Author

Neil Sullivan

Date of Award

7-2021

Document Type

Dissertation - Open Access

Degree Name

Doctor of Philosophy in Aerospace Engineering

Department

Aerospace Engineering

Committee Chair

Dr. Mark Ricklick

Committee Co-Chair

Dr. Sandra Boetcher

First Committee Member

Dr. John Ekaterinaris

Second Committee Member

Dr. Scott Martin

Third Committee Member

Dr. Bertrand Rollin

Abstract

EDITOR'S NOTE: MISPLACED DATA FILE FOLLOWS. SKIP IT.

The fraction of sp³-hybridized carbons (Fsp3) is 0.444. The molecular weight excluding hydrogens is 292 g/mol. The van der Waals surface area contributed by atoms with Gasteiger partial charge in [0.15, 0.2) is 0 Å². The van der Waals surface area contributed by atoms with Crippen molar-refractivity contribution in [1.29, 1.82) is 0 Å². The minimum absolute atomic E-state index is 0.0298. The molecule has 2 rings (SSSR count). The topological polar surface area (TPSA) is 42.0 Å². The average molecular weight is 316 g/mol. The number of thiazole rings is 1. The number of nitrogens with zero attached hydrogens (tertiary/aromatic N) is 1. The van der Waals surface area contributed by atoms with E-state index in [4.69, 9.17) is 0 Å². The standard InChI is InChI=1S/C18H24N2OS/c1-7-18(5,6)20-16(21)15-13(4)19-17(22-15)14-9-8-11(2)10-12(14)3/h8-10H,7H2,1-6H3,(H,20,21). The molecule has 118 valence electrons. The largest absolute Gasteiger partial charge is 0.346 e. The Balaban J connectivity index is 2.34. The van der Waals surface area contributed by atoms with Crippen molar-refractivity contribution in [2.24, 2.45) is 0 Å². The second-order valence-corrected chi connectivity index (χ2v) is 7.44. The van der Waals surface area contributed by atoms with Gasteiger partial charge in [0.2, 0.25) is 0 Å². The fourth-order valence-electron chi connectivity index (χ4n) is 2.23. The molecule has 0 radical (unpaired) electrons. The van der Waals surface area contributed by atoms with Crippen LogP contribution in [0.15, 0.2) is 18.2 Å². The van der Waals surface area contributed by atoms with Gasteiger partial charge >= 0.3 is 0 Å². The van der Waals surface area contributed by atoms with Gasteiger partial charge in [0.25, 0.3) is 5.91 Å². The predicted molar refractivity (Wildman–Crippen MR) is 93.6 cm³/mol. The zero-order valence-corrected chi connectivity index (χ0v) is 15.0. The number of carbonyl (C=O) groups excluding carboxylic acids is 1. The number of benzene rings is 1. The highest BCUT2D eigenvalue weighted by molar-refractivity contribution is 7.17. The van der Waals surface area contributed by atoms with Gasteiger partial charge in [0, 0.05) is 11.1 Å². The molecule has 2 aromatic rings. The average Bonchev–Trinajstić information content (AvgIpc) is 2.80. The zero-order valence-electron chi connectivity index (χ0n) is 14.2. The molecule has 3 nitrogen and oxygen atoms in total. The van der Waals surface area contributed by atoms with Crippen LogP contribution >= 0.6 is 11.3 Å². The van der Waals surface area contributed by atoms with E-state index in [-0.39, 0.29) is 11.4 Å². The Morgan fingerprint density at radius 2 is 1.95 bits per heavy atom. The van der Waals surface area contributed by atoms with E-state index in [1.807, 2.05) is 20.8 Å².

A detailed study of the local heat transfer behavior of supercritical carbon dioxide (sCO2) is performed. Flows relevant to heat transfer devices, such as sCO2 heaters, recuperators, and internally cooled turbine blades are studied, with particular attention paid to data reduction methodology, and the use of appropriate reference quantities, nondimensionalizations, and correlations. Additionally, a semi-intrusive temperature measurement technique capable of obtaining highly spatially resolved temperature distributions is adapted for use in the challenging conditions of supercritical (SC) flow. SC fluids have proven difficult to study both experimentally and numerically due to dramatically changing thermodynamic and transport properties near the critical point. It is clear from the existing literature that the heat transfer processes within a SC flow vary from those of a subcritical flow, particularly near the pseudo-critical line. Poor predictions of heat transfer rates may lead to unexpected pinch-points in heat exchangers or heat transfer degradation. Existing experimental research of SC flow heat transfer has largely been limited to spatially averaged trends and/or simplified geometries. There remains a gap between the techniques used in the subcritical regime, and the needs of the supercritical fluids industries and sciences. Numerical simulations that are benchmarked against experimental sCO2 heat transfer data evaluate the ability of existing correlations to predict heat transfer in the SC regime, both away from and very near the critical point and pseudocritical line. As it is desired to harness the advantages arising from the peaks in K and Ср along this line, a study is performed assessing the applicability of a reducedorder model to this effect. Semi-intrusive temperature measurement is achieved, using proper calibration and coating, with accuracy approximating (uncalibrated) type-T thermocouple uncertainty. The benchmarked numerical simulations give good agreement with experimental HTC data, suggesting the use of commercial RANS code is suitable as a building block for the study of the physics of these flows. New, modified heat transfer correlations are obtained for sCO2 turbine blade cooling geometry. Additionally, experimental uncertainty for calculated heat transfer quantities is quantified for the first time in the near-critical region, where fluid properties see very large gradients.

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